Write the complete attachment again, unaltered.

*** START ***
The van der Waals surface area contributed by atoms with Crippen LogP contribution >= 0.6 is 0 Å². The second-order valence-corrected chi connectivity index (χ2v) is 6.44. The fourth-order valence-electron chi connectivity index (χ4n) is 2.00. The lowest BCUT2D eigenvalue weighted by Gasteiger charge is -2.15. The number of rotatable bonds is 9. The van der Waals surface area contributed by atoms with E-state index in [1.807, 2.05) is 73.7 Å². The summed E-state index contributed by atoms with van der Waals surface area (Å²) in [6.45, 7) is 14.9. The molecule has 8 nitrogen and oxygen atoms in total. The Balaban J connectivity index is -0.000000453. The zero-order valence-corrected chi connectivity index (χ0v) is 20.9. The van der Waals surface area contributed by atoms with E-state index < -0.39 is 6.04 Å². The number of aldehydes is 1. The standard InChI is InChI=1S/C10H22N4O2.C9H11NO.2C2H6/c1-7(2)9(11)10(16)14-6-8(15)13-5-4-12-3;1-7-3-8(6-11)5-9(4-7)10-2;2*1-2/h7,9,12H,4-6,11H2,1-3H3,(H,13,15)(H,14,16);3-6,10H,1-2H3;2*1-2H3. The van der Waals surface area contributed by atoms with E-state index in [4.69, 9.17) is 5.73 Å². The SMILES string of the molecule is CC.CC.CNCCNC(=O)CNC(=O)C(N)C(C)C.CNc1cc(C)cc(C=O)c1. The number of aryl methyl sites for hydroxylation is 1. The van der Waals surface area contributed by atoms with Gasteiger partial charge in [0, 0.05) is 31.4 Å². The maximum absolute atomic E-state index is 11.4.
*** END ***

The van der Waals surface area contributed by atoms with Crippen LogP contribution >= 0.6 is 0 Å². The second-order valence-corrected chi connectivity index (χ2v) is 6.44. The fourth-order valence-electron chi connectivity index (χ4n) is 2.00. The lowest BCUT2D eigenvalue weighted by Gasteiger charge is -2.15. The number of rotatable bonds is 9. The van der Waals surface area contributed by atoms with E-state index in [1.807, 2.05) is 73.7 Å². The summed E-state index contributed by atoms with van der Waals surface area (Å²) in [6.45, 7) is 14.9. The molecule has 8 nitrogen and oxygen atoms in total. The Balaban J connectivity index is -0.000000453. The zero-order valence-corrected chi connectivity index (χ0v) is 20.9. The van der Waals surface area contributed by atoms with E-state index < -0.39 is 6.04 Å². The number of aldehydes is 1. The standard InChI is InChI=1S/C10H22N4O2.C9H11NO.2C2H6/c1-7(2)9(11)10(16)14-6-8(15)13-5-4-12-3;1-7-3-8(6-11)5-9(4-7)10-2;2*1-2/h7,9,12H,4-6,11H2,1-3H3,(H,13,15)(H,14,16);3-6,10H,1-2H3;2*1-2H3. The van der Waals surface area contributed by atoms with E-state index in [4.69, 9.17) is 5.73 Å². The SMILES string of the molecule is CC.CC.CNCCNC(=O)CNC(=O)C(N)C(C)C.CNc1cc(C)cc(C=O)c1. The number of aryl methyl sites for hydroxylation is 1. The van der Waals surface area contributed by atoms with Gasteiger partial charge in [0, 0.05) is 31.4 Å². The maximum absolute atomic E-state index is 11.4.